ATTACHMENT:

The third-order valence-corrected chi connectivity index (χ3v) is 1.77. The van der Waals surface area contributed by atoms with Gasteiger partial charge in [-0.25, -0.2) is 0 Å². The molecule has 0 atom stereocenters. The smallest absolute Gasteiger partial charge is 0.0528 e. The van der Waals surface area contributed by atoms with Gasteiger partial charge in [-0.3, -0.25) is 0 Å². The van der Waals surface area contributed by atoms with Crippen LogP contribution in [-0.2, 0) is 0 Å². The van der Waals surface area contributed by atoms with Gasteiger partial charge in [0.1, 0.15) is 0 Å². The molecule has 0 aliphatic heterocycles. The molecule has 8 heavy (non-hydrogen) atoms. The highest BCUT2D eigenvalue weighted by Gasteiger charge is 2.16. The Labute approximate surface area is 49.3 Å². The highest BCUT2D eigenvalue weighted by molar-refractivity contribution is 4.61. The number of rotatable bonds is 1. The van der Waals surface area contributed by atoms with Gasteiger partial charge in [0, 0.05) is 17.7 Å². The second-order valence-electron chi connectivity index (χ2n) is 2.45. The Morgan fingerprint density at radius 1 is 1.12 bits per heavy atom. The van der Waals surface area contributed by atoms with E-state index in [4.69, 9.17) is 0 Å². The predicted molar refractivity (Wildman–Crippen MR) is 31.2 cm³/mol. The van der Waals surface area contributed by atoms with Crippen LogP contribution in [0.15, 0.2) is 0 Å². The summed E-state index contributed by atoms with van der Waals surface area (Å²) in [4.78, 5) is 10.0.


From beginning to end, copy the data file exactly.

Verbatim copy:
The third-order valence-corrected chi connectivity index (χ3v) is 1.77. The van der Waals surface area contributed by atoms with Gasteiger partial charge in [-0.25, -0.2) is 0 Å². The molecule has 0 atom stereocenters. The smallest absolute Gasteiger partial charge is 0.0528 e. The van der Waals surface area contributed by atoms with Gasteiger partial charge in [-0.3, -0.25) is 0 Å². The van der Waals surface area contributed by atoms with Crippen LogP contribution in [-0.2, 0) is 0 Å². The van der Waals surface area contributed by atoms with Gasteiger partial charge in [0.1, 0.15) is 0 Å². The molecule has 0 aliphatic heterocycles. The molecule has 8 heavy (non-hydrogen) atoms. The highest BCUT2D eigenvalue weighted by Gasteiger charge is 2.16. The Labute approximate surface area is 49.3 Å². The highest BCUT2D eigenvalue weighted by molar-refractivity contribution is 4.61. The number of rotatable bonds is 1. The van der Waals surface area contributed by atoms with Gasteiger partial charge in [0, 0.05) is 17.7 Å². The second-order valence-electron chi connectivity index (χ2n) is 2.45. The Morgan fingerprint density at radius 1 is 1.12 bits per heavy atom. The van der Waals surface area contributed by atoms with E-state index in [4.69, 9.17) is 0 Å². The predicted molar refractivity (Wildman–Crippen MR) is 31.2 cm³/mol. The van der Waals surface area contributed by atoms with Crippen LogP contribution in [0.15, 0.2) is 0 Å². The summed E-state index contributed by atoms with van der Waals surface area (Å²) in [4.78, 5) is 10.0.